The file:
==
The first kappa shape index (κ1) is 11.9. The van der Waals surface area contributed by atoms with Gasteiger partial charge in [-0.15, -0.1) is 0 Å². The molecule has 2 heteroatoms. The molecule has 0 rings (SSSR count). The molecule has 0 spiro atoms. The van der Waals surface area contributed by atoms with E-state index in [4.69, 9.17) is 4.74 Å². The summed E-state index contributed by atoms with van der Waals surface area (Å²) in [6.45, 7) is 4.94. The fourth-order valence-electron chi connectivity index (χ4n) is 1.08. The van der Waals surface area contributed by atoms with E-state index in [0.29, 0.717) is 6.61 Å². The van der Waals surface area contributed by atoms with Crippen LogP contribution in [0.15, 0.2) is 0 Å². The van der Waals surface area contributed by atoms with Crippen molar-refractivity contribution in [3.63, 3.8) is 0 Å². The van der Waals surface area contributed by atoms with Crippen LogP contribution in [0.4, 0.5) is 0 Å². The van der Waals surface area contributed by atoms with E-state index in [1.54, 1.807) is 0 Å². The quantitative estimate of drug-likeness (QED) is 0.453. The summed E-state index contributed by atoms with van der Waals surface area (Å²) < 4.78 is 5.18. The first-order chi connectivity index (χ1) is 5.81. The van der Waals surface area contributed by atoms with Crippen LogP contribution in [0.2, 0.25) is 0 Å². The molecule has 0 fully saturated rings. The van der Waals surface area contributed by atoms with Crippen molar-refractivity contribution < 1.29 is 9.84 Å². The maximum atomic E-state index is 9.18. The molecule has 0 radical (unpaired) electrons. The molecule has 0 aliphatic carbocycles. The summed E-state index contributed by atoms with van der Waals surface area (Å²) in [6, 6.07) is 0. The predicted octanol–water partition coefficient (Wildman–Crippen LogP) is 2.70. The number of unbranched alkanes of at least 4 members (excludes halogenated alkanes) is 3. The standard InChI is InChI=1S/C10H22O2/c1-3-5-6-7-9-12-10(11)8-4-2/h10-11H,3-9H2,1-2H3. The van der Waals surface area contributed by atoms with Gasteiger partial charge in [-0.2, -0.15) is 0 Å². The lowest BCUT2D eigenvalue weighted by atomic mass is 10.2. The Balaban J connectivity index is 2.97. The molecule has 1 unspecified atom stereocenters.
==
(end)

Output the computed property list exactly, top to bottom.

The first kappa shape index (κ1) is 11.9. The van der Waals surface area contributed by atoms with Gasteiger partial charge in [-0.15, -0.1) is 0 Å². The molecule has 2 heteroatoms. The molecule has 0 rings (SSSR count). The molecule has 0 spiro atoms. The van der Waals surface area contributed by atoms with E-state index in [4.69, 9.17) is 4.74 Å². The summed E-state index contributed by atoms with van der Waals surface area (Å²) in [6.45, 7) is 4.94. The fourth-order valence-electron chi connectivity index (χ4n) is 1.08. The van der Waals surface area contributed by atoms with E-state index in [0.29, 0.717) is 6.61 Å². The van der Waals surface area contributed by atoms with Crippen LogP contribution in [0.15, 0.2) is 0 Å². The van der Waals surface area contributed by atoms with Crippen molar-refractivity contribution in [3.63, 3.8) is 0 Å². The van der Waals surface area contributed by atoms with Crippen LogP contribution in [0.4, 0.5) is 0 Å². The van der Waals surface area contributed by atoms with E-state index in [1.54, 1.807) is 0 Å². The quantitative estimate of drug-likeness (QED) is 0.453. The summed E-state index contributed by atoms with van der Waals surface area (Å²) < 4.78 is 5.18. The first-order chi connectivity index (χ1) is 5.81. The van der Waals surface area contributed by atoms with Crippen LogP contribution in [0.2, 0.25) is 0 Å². The molecule has 0 fully saturated rings. The van der Waals surface area contributed by atoms with Crippen molar-refractivity contribution < 1.29 is 9.84 Å². The maximum atomic E-state index is 9.18. The molecule has 0 radical (unpaired) electrons. The molecule has 0 aliphatic carbocycles. The summed E-state index contributed by atoms with van der Waals surface area (Å²) in [6, 6.07) is 0. The predicted octanol–water partition coefficient (Wildman–Crippen LogP) is 2.70. The number of unbranched alkanes of at least 4 members (excludes halogenated alkanes) is 3. The standard InChI is InChI=1S/C10H22O2/c1-3-5-6-7-9-12-10(11)8-4-2/h10-11H,3-9H2,1-2H3. The van der Waals surface area contributed by atoms with Gasteiger partial charge in [-0.2, -0.15) is 0 Å². The lowest BCUT2D eigenvalue weighted by atomic mass is 10.2. The Balaban J connectivity index is 2.97. The molecule has 1 unspecified atom stereocenters.